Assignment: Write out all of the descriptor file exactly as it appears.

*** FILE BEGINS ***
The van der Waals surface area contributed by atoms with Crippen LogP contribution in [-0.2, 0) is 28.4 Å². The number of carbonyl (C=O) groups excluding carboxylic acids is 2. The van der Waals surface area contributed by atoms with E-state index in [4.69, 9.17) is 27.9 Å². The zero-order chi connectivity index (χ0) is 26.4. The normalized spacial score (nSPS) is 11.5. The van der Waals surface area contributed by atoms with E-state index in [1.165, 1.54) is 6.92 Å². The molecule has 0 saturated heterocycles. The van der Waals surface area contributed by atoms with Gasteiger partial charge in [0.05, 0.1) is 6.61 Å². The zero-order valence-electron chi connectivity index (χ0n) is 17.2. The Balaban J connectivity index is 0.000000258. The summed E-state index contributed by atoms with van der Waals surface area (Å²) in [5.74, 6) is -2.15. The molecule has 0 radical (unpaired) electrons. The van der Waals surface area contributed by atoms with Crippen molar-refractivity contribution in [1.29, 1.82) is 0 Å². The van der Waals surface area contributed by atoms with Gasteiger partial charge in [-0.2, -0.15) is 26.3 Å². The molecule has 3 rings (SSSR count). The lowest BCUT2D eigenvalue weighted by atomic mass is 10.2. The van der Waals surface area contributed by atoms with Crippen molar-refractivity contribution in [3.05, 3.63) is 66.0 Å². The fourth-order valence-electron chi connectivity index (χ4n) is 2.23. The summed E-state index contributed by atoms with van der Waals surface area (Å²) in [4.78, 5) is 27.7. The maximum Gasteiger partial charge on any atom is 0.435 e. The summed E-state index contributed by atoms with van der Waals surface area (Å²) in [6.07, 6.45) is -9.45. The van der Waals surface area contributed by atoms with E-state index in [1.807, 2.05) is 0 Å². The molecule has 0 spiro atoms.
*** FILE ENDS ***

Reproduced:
The van der Waals surface area contributed by atoms with Crippen LogP contribution in [-0.2, 0) is 28.4 Å². The number of carbonyl (C=O) groups excluding carboxylic acids is 2. The van der Waals surface area contributed by atoms with E-state index in [4.69, 9.17) is 27.9 Å². The zero-order chi connectivity index (χ0) is 26.4. The normalized spacial score (nSPS) is 11.5. The van der Waals surface area contributed by atoms with E-state index in [1.165, 1.54) is 6.92 Å². The molecule has 0 saturated heterocycles. The van der Waals surface area contributed by atoms with Gasteiger partial charge in [0.05, 0.1) is 6.61 Å². The zero-order valence-electron chi connectivity index (χ0n) is 17.2. The Balaban J connectivity index is 0.000000258. The summed E-state index contributed by atoms with van der Waals surface area (Å²) in [5.74, 6) is -2.15. The molecule has 0 radical (unpaired) electrons. The van der Waals surface area contributed by atoms with Crippen molar-refractivity contribution in [1.29, 1.82) is 0 Å². The van der Waals surface area contributed by atoms with Gasteiger partial charge in [-0.2, -0.15) is 26.3 Å². The molecule has 3 rings (SSSR count). The lowest BCUT2D eigenvalue weighted by atomic mass is 10.2. The van der Waals surface area contributed by atoms with Crippen molar-refractivity contribution in [3.05, 3.63) is 66.0 Å². The fourth-order valence-electron chi connectivity index (χ4n) is 2.23. The summed E-state index contributed by atoms with van der Waals surface area (Å²) in [4.78, 5) is 27.7. The maximum Gasteiger partial charge on any atom is 0.435 e. The summed E-state index contributed by atoms with van der Waals surface area (Å²) in [6.07, 6.45) is -9.45. The van der Waals surface area contributed by atoms with E-state index in [1.807, 2.05) is 0 Å². The molecule has 0 spiro atoms.